204

John McLaughlin and Shakti: A Handful of Beauty

Walter Kolosky By

Sign in to view read count
John McLaughlin should have given this album a different name. Jazz-rock fans of the day (early 1977) did not want to be seen purchasing an album with such a title. It didn't help any to have a picture of John McLaughlin on the cover dressed and smiling as if he were a guru himself. Let’s face facts, even at this time: McLaughlin’s fans came from a rock background. In hindsight the Indo-jazz-fusion Shakti recordings are considered highlights in McLaughlin’s career, but they did cost him most of his early fan base.

In stark contrast to its album cover indicating joy and peace and all the related elements that were stretched beyond endurance in the 1970's, Handful of Beauty was in reality a dark and somber creation. Despite the opening cut, a free-spirited and wildly fun "La Danse Du Bonheur", this album features mostly dense compositions that provoke deep re-appraisals of one's own life. The musical highlight is "India". The tune seems to investigate the underside of the Eastern World and finds McLaughlin ominously bending and twisting notes while Shankar's violin dwells in the lower registers.

Of the three original Shakti albums, Handful of Beauty features the best playing from McLaughlin. Somber does not mean boring. The two master Indian percussionists Zakir Hussain and T. S. Vinayakaram provide the rhythm and much of the dynamic. The incomparable L. Shankar helps provide the mood. (It is too bad he and McLaughlin no longer seem to be friends in real life.)

As was later to be the case on the group's Natural Elements, one of the highlights of the two Shakti studio recorded efforts is the high quality of sound engineering. This album should be played relatively loud, late at night, lights-off, while you sip from a cup of tea. Best to be in a reflective mood.

Listening to the tour that supported this recording was a different matter entirely. The same tunes that had led to introspection suddenly led to emotional release. The band was hot and an absolute joy to see, both visually and sonically.

Related link: John McLaughlin Reviews @ All About Jazz


Track Listing: La Danse Du Bonheur; Lady L; India; Kriti; Isis; Two Sisters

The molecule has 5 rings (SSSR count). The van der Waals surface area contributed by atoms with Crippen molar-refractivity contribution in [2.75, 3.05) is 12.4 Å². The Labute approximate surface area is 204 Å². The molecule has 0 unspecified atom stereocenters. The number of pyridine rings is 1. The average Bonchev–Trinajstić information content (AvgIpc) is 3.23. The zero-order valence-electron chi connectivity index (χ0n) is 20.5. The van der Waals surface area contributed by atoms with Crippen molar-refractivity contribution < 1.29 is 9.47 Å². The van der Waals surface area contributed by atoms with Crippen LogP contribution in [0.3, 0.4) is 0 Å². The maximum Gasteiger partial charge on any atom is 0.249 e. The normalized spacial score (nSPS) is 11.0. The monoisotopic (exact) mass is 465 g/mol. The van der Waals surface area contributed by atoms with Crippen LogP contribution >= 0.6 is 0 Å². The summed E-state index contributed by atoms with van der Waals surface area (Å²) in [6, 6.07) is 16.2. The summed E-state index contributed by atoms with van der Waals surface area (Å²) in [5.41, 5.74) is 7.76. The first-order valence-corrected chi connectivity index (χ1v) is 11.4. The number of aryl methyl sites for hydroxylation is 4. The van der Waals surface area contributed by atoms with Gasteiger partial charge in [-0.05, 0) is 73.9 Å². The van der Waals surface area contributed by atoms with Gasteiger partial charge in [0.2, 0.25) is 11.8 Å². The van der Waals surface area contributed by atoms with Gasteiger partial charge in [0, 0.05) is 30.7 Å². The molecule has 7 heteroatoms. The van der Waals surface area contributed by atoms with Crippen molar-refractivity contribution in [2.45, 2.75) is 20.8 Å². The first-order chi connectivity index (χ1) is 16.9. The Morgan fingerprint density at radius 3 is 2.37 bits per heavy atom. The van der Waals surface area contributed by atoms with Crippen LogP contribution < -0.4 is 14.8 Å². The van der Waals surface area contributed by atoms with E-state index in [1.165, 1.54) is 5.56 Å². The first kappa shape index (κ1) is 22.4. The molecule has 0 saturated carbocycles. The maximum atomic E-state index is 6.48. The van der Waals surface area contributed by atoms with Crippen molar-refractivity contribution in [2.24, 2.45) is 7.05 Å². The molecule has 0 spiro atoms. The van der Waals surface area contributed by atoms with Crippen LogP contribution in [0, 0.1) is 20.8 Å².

Personnel: John McLaughlin- guitar; L. Shankar- violin; Zakir Hussain- table; T.H. Vinayakram- Ghatam

Title: A Handful of Beauty | Year Released: 2002 | Record Label: Columbia Records


Tags

comments powered by Disqus

More Articles

Read Estonian Suite: Live In Tallinn CD/LP/Track Review Estonian Suite: Live In Tallinn
by Bruce Lindsay
Published: November 18, 2017
Read The Princess CD/LP/Track Review The Princess
by Mark Corroto
Published: November 18, 2017
Read Queen City Blues CD/LP/Track Review Queen City Blues
by Mike Jurkovic
Published: November 18, 2017
Read Latin Lover CD/LP/Track Review Latin Lover
by Rob Rosenblum
Published: November 18, 2017
Read Reclamation CD/LP/Track Review Reclamation
by Glenn Astarita
Published: November 18, 2017
Read Provenance CD/LP/Track Review Provenance
by Karl Ackermann
Published: November 17, 2017
Read "Heaven On Their Minds" CD/LP/Track Review Heaven On Their Minds
by Bruce Lindsay
Published: August 16, 2017
Read "Flam! Blam! Pan-Asian Microjam!" CD/LP/Track Review Flam! Blam! Pan-Asian Microjam!
by Chris M. Slawecki
Published: November 23, 2016
Read "Two Roads" CD/LP/Track Review Two Roads
by Jim Olin
Published: May 12, 2017
Read "Trio Stonk: Live At Smalls" CD/LP/Track Review Trio Stonk: Live At Smalls
by David A. Orthmann
Published: November 4, 2017
Read "Post Bop Gypsies" CD/LP/Track Review Post Bop Gypsies
by Dan Bilawsky
Published: June 30, 2017
Read "Cluster Swerve" CD/LP/Track Review Cluster Swerve
by Glenn Astarita
Published: July 6, 2017

Join the staff. Writers Wanted!

Develop a column, write album reviews, cover live shows, or conduct interviews.

Please support out sponsor